Russian President Vladimir Putin on Friday said he would not curb assistance to his nation’s Damascus ally if Syria is targeted by international military action over an August incident that Western powers believe to have been a sarin nerve gas strike carried out by regime forces, Reuters reported.
Putin said he had conferred on Friday with President Obama during the Group of 20 nations’ summit in St. Petersburg, but indicated they had not budged in their respective positions on the civil war-torn Middle Eastern country, the wire service reported separately.
“The so-called chemical weapons use … was a provocation from the side of the insurgents, who are counting on outside help from the countries that have supported them from the start,” Putin said in comments reported on Friday by the Wall Street Journal.
The United Kingdom on Thursday claimed to have obtained new forensic indications of a sarin nerve gas strike near Damascus two weeks ago, the London Guardian reported.
Obama on Friday avoided saying whether he might order an attack on Syrian government targets if he fails to receive a requested blessing for the move from Congress, according to the Reuters.
The Defense Department has received orders from Obama to identify additional potential Assad regime targets with an eye to reducing the government’s ability to carry out chemical strikes, the New York Times reported on Thursday. Insiders said possible military action could focus on armed forces as well as the headquarters facility overseeing the government’s chemical arms. The chemical firing units and launch vehicles also could be targeted. No strikes would be directed at the chemical stockpiles themselves, they said.
Assad’s government has undertaken “an escalation … of chemical weapons use” in the Syrian civil war now in its third year, the Guardian quoted Obama as saying on Friday. Earlier, British Prime Minister David Cameron said “we know that there have been at least 14 previous chemical weapons attacks.”
Cameron on Thursday said his country had independently assessed a chemical strike to have taken place based on fabric and earth traces reportedly smuggled from the site of the alleged strike, according to the newspaper. He said the United Kingdom remains “confident” that Assad’s regime was behind the incident alleged by the United States to have killed more than 1,400 people outside the Syrian capital.
Russia curtly brushed off the British findings, which echoed conclusions from a human-tissue analysis made public by the United States earlier this week. A Putin spokesman reportedly called the United Kingdom “a small island no one listens to,” though he later denied making the remark.
France headed a Thursday push for G-20 summit participants to formally denounce any use of chemical arms, according to the Guardian. However, Cameron said the governments “never” had a chance of agreeing on a statement pertaining to Syria, the newspaper reported.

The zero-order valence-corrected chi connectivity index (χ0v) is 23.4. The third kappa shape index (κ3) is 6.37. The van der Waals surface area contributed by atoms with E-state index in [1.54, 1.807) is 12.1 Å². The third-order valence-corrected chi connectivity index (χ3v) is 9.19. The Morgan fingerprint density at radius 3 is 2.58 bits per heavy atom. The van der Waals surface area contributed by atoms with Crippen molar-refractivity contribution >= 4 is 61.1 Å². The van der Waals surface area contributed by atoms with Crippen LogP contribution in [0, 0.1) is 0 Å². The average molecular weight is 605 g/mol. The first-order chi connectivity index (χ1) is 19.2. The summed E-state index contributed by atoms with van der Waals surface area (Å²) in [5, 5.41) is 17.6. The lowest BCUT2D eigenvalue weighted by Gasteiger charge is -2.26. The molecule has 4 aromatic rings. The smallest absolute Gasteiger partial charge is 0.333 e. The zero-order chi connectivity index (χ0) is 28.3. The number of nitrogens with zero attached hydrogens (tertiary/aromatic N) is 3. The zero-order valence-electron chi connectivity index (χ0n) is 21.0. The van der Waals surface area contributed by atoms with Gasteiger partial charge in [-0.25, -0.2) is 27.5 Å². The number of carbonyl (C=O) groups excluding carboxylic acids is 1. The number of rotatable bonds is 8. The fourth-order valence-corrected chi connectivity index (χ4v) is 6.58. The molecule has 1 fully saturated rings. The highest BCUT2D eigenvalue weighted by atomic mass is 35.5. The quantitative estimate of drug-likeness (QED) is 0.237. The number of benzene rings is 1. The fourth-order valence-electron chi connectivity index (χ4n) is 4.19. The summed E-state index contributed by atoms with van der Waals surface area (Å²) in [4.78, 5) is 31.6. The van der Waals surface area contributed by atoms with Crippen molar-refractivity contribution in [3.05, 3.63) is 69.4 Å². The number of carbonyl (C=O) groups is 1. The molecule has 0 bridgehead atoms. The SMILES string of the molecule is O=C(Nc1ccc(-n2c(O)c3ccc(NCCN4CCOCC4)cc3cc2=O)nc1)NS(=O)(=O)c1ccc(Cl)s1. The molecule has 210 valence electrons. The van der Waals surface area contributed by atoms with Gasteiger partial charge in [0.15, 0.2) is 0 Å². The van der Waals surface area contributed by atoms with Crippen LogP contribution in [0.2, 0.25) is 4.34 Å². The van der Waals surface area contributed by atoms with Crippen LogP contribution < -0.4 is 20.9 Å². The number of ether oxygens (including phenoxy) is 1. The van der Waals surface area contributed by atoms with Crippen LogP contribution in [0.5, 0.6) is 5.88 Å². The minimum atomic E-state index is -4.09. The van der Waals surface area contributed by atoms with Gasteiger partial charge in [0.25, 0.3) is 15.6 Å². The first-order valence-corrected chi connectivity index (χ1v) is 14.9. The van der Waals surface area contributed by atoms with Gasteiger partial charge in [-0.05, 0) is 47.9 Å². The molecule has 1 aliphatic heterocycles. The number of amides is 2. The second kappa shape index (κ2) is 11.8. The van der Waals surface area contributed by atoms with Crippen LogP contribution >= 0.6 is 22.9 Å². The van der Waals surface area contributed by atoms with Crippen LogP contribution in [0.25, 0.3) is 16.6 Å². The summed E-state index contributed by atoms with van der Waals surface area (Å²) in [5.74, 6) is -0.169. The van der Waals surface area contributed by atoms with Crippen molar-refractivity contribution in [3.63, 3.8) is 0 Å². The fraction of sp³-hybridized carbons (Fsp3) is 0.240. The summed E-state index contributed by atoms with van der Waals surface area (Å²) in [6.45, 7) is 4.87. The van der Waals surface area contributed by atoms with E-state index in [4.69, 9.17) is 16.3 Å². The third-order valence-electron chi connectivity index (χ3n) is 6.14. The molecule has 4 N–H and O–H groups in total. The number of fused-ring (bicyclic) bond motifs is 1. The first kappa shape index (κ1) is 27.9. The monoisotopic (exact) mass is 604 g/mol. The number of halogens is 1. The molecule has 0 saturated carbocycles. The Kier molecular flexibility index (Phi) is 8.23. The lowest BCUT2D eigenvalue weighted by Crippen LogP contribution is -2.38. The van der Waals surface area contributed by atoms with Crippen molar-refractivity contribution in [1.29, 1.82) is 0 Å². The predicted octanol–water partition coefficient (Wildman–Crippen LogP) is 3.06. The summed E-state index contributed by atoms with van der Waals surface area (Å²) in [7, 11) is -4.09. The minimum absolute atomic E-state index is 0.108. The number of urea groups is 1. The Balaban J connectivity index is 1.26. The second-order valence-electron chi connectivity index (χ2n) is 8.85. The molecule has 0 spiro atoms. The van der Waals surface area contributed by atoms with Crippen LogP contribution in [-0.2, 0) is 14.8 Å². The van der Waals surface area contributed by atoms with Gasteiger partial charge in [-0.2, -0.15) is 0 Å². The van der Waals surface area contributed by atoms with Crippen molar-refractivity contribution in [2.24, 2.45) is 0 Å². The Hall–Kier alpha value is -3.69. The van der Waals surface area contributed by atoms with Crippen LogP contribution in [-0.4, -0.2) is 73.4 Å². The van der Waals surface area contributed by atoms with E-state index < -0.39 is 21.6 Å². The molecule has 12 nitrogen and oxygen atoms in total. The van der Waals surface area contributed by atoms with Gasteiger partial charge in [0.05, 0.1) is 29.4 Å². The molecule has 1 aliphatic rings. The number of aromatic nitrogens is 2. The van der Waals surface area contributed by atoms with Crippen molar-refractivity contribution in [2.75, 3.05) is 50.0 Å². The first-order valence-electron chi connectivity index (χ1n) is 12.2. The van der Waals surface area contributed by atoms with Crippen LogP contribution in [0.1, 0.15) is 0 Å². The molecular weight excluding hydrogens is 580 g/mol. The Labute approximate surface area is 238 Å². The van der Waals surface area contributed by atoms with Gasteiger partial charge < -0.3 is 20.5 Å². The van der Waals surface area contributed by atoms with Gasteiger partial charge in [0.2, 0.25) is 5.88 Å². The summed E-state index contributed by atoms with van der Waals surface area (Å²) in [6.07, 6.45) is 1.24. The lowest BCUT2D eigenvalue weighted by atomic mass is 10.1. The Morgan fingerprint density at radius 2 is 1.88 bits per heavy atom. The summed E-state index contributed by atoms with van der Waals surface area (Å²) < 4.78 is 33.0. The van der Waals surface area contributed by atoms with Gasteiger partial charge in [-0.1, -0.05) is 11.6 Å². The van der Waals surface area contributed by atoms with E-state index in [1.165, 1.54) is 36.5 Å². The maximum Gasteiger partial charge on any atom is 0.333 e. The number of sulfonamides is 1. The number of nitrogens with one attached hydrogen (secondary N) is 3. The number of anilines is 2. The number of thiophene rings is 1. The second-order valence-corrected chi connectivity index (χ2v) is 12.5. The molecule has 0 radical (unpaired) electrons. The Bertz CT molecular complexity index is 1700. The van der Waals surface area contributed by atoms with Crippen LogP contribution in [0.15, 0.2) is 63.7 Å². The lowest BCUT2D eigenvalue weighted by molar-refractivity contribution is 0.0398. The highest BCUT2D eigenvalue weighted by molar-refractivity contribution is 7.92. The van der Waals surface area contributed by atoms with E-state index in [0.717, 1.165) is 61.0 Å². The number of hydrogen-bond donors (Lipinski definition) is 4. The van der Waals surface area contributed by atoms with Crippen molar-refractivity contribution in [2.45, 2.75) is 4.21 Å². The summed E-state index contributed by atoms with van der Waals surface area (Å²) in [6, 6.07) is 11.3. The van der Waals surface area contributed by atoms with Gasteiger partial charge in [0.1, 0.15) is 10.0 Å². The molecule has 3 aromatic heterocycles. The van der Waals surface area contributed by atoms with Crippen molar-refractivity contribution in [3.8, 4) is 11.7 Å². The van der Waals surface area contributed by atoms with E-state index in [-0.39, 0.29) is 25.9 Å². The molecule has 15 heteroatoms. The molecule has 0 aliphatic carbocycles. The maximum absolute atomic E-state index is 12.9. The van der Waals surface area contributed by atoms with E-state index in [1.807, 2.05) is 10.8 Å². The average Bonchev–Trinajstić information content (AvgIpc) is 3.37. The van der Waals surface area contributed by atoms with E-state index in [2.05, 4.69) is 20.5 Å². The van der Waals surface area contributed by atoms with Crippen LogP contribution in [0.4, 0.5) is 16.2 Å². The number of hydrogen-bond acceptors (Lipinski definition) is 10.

Washington’s envoy to the United Nations on Thursday accused Moscow of holding the U.N. Security Council “hostage” by repeatedly blocking measures related to chemical-weapon allegations coming out of Syria.
“The Security Council the world needs to deal with this crisis is not the Security Council we have,” Ambassador Samantha Power said in comments to reporters.
What We're Following See More »
Even though they dislike both of them, the American people want to know that its presidential candidates are healthy. "Nearly two-thirds of registered voters think presidential candidates should release details about their medical histories, according to a new Morning Consult poll." In the new poll, 64 percent of Americans say the candidates should release their medical reports, up nine percent from May.
In a speech Friday at the Federal Reserve's Jackson Hole summit, Fed chair Janet Yellen sounded an optimistic tone about the state of the American economy, before implying that a hike in interest rates is on the horizon. The Fed "continues to anticipate that gradual increases in the federal funds rate will be appropriate over time to achieve and sustain employment and inflation near our statutory objectives," Yellen said in her address.
While politicians argue over whether or not to be worried about potential voter fraud come November, a study tells us it is not a legitimate concern. "A News21 analysis four years ago of 2,068 alleged election-fraud cases in 50 states found that while some fraud had occurred since 2000, the rate was infinitesimal compared with the 146 million registered voters in that 12-year span. The analysis found only 10 cases of voter impersonation, the only kind of fraud that could be prevented by voter ID at the polls."
The Democratic National Committee's "influx of money" in July "owes in part to an unprecedented workaround of political spending limits that lets the party tap into millions of dollars more" from Hillary Clinton’s biggest donors. "At least $7.3 million of the DNC’s July total originated with payments from hundreds of major donors who had already contributed the maximum $33,400 to the national committee." Those payments were "first bundled by the Hillary Victory Fund and then transferred to the state Democratic parties, which effectively stripped the donors’ names and sent the money to the DNC as a lump sum."
President Obama this morning "created the largest protected area on the planet Friday, by expanding a national marine monument off the coast of his native Hawaii to encompass 582,578 square miles of land and sea."